There’s a new women’s lib movement underway.
Babyboomer women, the generation born between 1946 and 1964, are coming out and staying out.
Mummy is not going to keep mum. She’s going to be seen and heard – alot.
This lady’s not for turning and doesn’t need to burn her bra – no – she’ll buy the company instead. She can. She doesn’t need to look like Barbie, though she can.
And she is beautiful at every age.
So advertisers and marketers get with the programme and shape up to take a giant leap for womankind. Throw away the lazy prejudices, stereotypes and vapid messaging and take a really good look at today’s female consumers.
It’ll help too if you can see that the woman shopper is not anmorphous mass aged between 18 and 59 and cares for her family!
Let’s start with a small step for man.
It’d be great if we 50 pluses could be given a brain, bladder and mental faculties.
And can we have more interests than finding a 1001 ways with plastic wrap or power walking around the retirement village?
You could wipe the screen clean too with those beloved by adman, cheap in every way, chatty, animated characters. I am struck dumb when confronted with that parade of little Misses and Misters like the dancing yoghurt, the singing bad breath veges and sweeties, the shiver me timbers damp house, super hero fly sprayer and those boring old farts who are planning their funeral night after night for what looks like forever.
Pink can go there too. It’s stink and only appropriate when it is Breast Cancer Awareness month and for rugby referees.
Baby boomer women, at least in the developed world, have financial clout and they’re on the way to wielding even more. The new money women already represent trillions of dollars in buying power and they’re going to have more.
They are well educated, have successful careers, bring up families, have money to invest and – take note – they make most of the big household purchase decisions including the house, car, bank, investment fund, insurance, healthcare , phone, internet and pay tv provider.
They are also habitual online shoppers and nearly always pass along information on a deal or customer experience to others.
They’re also more likely to buy environmentally friendly brands if they have the choice and they like green products.
But, they also feel badly misunderstood by marketers and advertisers.
Take my advice and say goodbye to Mr Blobby and his animated gal and guy friends.
It’ll be good riddance too to that loutish boyfriend sticking panty liners on his torso as he channels his inner ninja and Mrs LBL will no longer have to surreptitiously leave the party to whisper confidentially to us that she’s not the least bit inconvenienced or embarrassed by her light bladder leakage problem now she has her liners! In this brave new world she can say it out loud and proud at the table.
Just as women are shamefully under represented at the executive and board tables, and still can’t achieve pay parity, you won’t be at all surprised to know that less than 5 per cent of the advertising industry’s creative directors are women. That may explain some of the stereotyping but chauvinism, ageism, sexism and banal messaging is not exclusive to men! We’re all very very good at it.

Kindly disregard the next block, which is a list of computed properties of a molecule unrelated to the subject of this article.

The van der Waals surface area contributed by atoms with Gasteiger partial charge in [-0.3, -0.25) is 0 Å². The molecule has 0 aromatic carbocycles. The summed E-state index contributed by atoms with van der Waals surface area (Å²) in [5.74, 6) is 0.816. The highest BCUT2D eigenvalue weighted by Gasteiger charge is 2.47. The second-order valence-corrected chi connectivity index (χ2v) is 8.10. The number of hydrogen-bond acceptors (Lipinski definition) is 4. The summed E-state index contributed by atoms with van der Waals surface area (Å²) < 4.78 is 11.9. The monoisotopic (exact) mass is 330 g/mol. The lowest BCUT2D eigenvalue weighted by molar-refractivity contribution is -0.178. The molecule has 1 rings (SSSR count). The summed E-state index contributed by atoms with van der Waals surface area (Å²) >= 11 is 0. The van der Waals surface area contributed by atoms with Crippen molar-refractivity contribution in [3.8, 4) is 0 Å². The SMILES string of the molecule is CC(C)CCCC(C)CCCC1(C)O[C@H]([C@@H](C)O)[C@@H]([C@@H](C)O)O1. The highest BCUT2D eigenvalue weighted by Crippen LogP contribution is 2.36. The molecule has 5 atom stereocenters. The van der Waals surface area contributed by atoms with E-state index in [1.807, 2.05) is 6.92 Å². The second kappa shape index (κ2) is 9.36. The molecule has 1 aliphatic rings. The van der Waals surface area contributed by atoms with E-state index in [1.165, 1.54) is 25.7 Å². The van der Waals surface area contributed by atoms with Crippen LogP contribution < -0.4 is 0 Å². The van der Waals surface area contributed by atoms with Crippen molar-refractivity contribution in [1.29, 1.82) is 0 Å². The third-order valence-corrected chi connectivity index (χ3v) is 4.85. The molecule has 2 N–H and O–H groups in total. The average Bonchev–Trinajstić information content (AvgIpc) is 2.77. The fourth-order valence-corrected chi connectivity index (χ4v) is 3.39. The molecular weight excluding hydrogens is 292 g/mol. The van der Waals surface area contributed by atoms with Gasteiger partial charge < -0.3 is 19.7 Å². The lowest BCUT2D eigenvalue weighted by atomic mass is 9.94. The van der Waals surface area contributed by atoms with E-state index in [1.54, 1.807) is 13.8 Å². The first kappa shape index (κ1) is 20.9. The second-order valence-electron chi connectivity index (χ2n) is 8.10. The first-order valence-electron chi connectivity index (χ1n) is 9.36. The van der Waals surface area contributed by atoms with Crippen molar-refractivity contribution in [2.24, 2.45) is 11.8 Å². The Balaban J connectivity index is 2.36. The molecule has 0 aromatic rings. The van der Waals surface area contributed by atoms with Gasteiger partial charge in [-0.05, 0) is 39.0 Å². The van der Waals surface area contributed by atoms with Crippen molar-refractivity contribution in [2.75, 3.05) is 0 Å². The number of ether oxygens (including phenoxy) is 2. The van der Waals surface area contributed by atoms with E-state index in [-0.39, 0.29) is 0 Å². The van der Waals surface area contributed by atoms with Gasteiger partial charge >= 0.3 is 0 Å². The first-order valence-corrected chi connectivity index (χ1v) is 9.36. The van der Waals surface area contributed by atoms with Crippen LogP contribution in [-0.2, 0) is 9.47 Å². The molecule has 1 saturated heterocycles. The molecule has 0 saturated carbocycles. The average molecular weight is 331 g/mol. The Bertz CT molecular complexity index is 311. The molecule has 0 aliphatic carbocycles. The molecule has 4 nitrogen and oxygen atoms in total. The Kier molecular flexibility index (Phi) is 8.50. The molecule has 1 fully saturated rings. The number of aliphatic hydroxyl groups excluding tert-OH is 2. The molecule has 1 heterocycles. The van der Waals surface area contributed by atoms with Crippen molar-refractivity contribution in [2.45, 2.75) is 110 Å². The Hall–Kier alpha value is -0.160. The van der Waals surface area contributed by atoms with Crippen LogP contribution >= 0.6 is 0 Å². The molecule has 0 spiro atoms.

Feminism or women’s lib was – and still is – about equality of the sexes, and not about women getting even. I cringe when über mutters, now über alles super women, but with perfect hair, teeth and figures, career off in their powerful 4-wheel drive urban assault vehicle for the office, having achieved domination over the male species who is left to bumble around the house, apparently outwitted by the buttons on a dishwasher. It’s pitiful.
But hold on, is this not the very same man seen on Saturday morning weaving in a peloton through traffic at breakneck speed on his racing bike? Clad in skin tight racing gear with action gusset, this weekend warrior demonstrates the 11th reason why men of any age should never wear lycra!
It also reminds us that babyboomers are not nearly dead – though a growing number of them are newly wed having exchanged partners for a newer model mid life.
They’re also early adopters. The blogosphere is ringing with women’s voices. And now there’s Sarah Palin’s voice to add to the confusion. She’s launched her own online subscription tv channel to go “beyond the soundbites and the media’s politically correct filter to get to the truth”. This could be vastly edifying, particularly when she goes on longer than a soundbite!
I’m okay and I bet you’re okay too that part of the babyboomers coming out is that we don’t have to be perfect all the time, in every way.
In fact, women of every age are pushing back and embracing their imperfections in all their glory. Dove’s Real Beauty campaign has been a refreshing circuit breaker and so has Beyoncé, who really is perfection personified. She’s on the bandwagon, singing from the rooftops or wherever divas sing from, encouraging women to “find beauty in imperfection and the happiness in their lives”. I’m with her.
I hope she’ll have a word though to the one in five Australian women aged between 18 and 69 who are thinking about having labial surgery.
Apparently their romantic partners told them they didn’t like the way their vaginas looked and no they’re thinking they need to do something about it, according to a survey by Australia’s Flinders University Psychology Department.
My advice is to stop looking, find the happiness within and enjoy the rest of your life.